Don’t laugh. I used to love my Walkman. I carried it everywhere. It was, after all, music . . . PORTABLE. Oh yeah, and the walkman just turned thirty.
Dude, we are old. And to hammer that one home, BBC Magazine handed a Walkman to a thirteen-year-old “tester,” seizing his iPod temporarily and making him live the cassette life.
So how did he do?
For one thing, it took Scott Campbell three days to realize there was ANOTHER side to the tape. No foolin’. Because apparently Dad (it was a nostalgic father, natch, who set this thing up) didn’t give him one of “newer” walkmans that would automatically switch to the other side of the tape and continue looping back and forth as long as the battery held out (or until you tired of Thriller).
He made up for the doltishness with his old school version of “shuffling” songs – holding down the rewind button and letting go at increasingly random intervals. It was effective . . . until Dad explained how walkmans “eat” tapes.
Remember those days? Especially if you left it on a cold school bus in the morning, only to return in the afternoon, hit play and hear that tell-tale “screeeeeeunch”?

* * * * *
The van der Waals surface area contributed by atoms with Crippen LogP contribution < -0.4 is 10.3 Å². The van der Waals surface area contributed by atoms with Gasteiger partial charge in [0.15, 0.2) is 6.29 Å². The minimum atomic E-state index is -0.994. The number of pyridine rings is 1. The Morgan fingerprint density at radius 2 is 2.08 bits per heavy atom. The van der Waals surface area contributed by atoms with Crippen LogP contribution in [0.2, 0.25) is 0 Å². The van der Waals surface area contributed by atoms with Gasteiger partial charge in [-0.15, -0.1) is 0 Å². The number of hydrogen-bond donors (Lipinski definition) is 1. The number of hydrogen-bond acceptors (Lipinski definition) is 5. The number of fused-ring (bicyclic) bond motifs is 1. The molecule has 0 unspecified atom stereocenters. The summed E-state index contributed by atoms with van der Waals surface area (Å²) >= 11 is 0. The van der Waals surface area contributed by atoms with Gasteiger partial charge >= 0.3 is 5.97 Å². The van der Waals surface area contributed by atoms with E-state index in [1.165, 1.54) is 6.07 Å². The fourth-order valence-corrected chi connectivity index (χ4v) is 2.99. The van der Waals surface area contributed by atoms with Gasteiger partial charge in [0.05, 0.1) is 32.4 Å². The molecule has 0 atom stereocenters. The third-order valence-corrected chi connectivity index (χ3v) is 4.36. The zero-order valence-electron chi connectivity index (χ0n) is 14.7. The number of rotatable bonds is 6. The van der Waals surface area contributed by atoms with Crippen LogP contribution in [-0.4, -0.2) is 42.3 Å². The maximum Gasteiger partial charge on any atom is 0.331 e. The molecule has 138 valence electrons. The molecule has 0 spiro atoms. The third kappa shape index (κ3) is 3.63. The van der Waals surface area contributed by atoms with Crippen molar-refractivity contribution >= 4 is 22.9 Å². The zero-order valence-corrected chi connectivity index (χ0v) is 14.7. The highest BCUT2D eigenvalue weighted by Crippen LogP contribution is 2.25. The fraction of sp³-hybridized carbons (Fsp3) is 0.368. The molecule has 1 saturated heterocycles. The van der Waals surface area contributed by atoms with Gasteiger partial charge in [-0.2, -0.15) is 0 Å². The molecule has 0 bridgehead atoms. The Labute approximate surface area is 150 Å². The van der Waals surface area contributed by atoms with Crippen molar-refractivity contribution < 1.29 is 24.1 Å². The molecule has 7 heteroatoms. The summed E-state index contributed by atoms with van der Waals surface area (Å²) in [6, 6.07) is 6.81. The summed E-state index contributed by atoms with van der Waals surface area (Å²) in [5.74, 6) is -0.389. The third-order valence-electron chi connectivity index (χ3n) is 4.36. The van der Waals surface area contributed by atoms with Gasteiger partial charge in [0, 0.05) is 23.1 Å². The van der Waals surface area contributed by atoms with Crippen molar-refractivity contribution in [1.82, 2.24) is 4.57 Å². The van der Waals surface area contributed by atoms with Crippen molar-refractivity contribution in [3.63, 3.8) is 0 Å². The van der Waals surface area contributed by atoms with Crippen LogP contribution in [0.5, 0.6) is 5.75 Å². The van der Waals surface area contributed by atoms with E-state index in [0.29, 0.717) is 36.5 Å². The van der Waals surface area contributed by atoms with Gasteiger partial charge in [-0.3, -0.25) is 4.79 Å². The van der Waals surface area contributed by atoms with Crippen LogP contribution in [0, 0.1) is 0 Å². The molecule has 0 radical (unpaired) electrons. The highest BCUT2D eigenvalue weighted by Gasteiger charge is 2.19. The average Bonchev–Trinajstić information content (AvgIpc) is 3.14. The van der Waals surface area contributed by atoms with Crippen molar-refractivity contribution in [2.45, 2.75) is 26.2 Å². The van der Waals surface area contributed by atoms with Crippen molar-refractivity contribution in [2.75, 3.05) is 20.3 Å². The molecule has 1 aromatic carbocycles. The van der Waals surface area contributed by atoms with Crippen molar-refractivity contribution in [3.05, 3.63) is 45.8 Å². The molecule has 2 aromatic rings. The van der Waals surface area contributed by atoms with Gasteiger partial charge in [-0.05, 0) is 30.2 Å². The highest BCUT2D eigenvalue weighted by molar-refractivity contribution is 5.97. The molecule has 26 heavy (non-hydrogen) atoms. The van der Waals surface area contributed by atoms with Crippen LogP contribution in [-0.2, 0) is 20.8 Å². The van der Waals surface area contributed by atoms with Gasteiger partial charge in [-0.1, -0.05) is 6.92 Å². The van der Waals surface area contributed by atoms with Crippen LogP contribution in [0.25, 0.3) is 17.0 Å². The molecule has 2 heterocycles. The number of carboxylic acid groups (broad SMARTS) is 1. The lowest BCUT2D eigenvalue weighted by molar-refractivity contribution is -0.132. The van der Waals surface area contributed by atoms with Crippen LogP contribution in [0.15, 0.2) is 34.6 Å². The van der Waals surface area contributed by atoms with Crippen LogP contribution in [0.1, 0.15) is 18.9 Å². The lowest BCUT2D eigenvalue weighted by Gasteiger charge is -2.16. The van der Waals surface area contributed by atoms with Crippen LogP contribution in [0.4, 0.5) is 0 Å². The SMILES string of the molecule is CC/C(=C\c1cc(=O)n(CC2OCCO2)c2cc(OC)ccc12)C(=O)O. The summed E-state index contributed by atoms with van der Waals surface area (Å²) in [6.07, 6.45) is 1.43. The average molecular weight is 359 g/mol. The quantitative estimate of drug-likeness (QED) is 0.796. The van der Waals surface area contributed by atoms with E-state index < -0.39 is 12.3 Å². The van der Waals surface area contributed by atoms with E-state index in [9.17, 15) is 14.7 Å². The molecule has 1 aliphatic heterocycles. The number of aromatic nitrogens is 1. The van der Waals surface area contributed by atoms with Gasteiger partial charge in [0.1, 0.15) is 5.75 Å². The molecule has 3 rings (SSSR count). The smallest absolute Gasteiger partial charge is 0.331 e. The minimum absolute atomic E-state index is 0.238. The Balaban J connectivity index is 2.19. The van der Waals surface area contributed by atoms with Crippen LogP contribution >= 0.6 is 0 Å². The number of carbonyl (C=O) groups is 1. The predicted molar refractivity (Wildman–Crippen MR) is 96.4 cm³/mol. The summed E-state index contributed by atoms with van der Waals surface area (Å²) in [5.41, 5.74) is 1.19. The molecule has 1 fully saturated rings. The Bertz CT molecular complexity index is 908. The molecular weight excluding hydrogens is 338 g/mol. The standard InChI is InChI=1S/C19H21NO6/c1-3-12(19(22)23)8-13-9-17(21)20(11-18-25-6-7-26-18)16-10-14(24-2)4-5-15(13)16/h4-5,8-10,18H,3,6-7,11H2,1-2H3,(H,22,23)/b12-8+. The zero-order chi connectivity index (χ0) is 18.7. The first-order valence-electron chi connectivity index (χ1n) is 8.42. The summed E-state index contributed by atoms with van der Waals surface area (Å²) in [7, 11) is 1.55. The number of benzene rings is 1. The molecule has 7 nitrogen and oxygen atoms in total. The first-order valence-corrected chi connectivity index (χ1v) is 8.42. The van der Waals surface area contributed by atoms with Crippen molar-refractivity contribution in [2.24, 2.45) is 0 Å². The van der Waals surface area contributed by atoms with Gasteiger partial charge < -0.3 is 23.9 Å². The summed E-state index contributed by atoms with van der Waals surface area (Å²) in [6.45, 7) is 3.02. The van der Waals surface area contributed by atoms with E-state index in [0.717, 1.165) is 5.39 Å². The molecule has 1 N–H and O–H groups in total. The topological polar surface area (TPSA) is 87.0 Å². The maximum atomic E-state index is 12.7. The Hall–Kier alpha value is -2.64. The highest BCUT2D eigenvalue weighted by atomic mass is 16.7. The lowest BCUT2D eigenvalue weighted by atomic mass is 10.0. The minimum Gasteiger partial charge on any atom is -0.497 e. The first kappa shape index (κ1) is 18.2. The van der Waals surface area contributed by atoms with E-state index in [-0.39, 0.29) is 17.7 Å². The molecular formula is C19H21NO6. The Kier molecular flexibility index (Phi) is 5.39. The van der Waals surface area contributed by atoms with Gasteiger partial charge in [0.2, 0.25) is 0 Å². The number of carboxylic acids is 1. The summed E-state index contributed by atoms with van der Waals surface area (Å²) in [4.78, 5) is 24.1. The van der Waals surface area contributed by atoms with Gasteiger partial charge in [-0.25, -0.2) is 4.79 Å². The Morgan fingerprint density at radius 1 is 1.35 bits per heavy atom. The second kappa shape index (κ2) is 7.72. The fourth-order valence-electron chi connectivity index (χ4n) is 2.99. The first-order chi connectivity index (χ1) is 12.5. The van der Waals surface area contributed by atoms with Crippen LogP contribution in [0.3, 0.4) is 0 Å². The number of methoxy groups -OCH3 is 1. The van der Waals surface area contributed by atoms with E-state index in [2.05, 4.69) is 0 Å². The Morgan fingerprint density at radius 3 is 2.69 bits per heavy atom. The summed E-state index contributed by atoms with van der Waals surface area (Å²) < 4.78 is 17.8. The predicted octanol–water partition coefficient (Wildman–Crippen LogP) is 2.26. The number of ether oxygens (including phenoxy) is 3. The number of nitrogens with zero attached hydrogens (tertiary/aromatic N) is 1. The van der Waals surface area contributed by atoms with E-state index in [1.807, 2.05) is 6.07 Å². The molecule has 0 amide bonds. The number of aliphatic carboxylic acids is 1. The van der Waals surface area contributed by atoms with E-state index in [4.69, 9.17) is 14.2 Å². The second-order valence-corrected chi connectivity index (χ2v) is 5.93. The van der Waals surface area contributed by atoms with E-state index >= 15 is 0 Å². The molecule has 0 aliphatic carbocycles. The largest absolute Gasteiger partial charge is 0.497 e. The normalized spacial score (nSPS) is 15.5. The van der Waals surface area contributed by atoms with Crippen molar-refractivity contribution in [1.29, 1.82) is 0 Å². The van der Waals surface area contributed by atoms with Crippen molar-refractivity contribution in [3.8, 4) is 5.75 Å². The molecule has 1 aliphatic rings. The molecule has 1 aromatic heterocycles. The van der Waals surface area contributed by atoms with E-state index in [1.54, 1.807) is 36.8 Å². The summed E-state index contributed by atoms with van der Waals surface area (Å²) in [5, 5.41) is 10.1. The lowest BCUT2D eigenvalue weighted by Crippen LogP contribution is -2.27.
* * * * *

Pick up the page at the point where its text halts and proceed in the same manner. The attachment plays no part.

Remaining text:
The piece seemed apropos this week of all weeks not only for the thirtieth anniversary of the walkman and the analagous references to aging for Gen X. But let’s face it, who dominated the walkman more so than any other artist? You didn’t have to like him, but you heard Michael Jackson pouring out of SOMEONE’s ears at some point, somewhere.
And as we try to explain to our kids who MJ was, so too can we explain the mysterious days before songs came off a computer and thousands fit in a tiny box accompanied by lights and picture. Kind of the way our parents explained party telephone lines and those walks uphill both ways in the snow, right?